Roles of Computer Self-Efficacy and Outcome Expectancy in Influencing the Computer End-User's Organizational Commitment

Roles of Computer Self-Efficacy and Outcome Expectancy in Influencing the Computer End-User's Organizational Commitment

Robert W. Stone (University of Idaho, USA) and John W. Henry (Georgia Southern University, USA)
Copyright: © 2004 |Pages: 19
DOI: 10.4018/978-1-59140-257-2.ch010
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Abstract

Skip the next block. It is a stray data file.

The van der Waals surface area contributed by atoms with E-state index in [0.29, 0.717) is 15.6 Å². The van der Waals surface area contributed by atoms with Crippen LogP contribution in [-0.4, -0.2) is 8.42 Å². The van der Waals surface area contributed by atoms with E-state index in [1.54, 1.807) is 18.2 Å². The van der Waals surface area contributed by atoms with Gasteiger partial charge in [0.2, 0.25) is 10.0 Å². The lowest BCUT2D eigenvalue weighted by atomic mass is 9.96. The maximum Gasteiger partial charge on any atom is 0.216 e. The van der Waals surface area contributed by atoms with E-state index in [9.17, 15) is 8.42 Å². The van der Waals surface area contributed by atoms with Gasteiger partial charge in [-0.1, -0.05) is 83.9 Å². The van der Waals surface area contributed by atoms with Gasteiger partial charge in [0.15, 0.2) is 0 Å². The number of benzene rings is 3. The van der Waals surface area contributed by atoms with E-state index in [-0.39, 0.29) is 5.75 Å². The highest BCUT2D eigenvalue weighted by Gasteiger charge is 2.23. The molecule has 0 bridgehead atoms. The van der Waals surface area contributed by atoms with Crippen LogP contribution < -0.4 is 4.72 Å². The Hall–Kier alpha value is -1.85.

Consumer purchasing online is considered, with interactivity highlighted as a critical end-user issue. Levels of user interactivity up to and including virtual reality environments are now realistic in e-tailing. Conceptualizing interactivity to recognize the relevance of perceptions to consumer engagement motivates a focus on the user interface. Aspects relating to trust, usability and involvement are identified, and examined in a series of linked studies focusing on hedonic and high-involvement products, particularly surfboards. Preliminary studies across a range of businesses and products indicated consumer willingness to purchase hedonic products online, but many businesses imposed a high workload on online purchasers. Despite successful web marketing of hedonic products such as CDs, we found that no contemporary providers of customized surfboards offered finished product e-tailing, nor used virtual reality technology to demonstrate performance. A real case study of online swimwear purchase demonstrated an improved purchase process. “Beachtown”, a virtual reality e-tailing environment related to a coastal tourism economy allowed further examination of apparel, surfboard and holiday purchase. Results indicate that an enhanced interactive virtual environment increases end user involvement and willingness to purchase.

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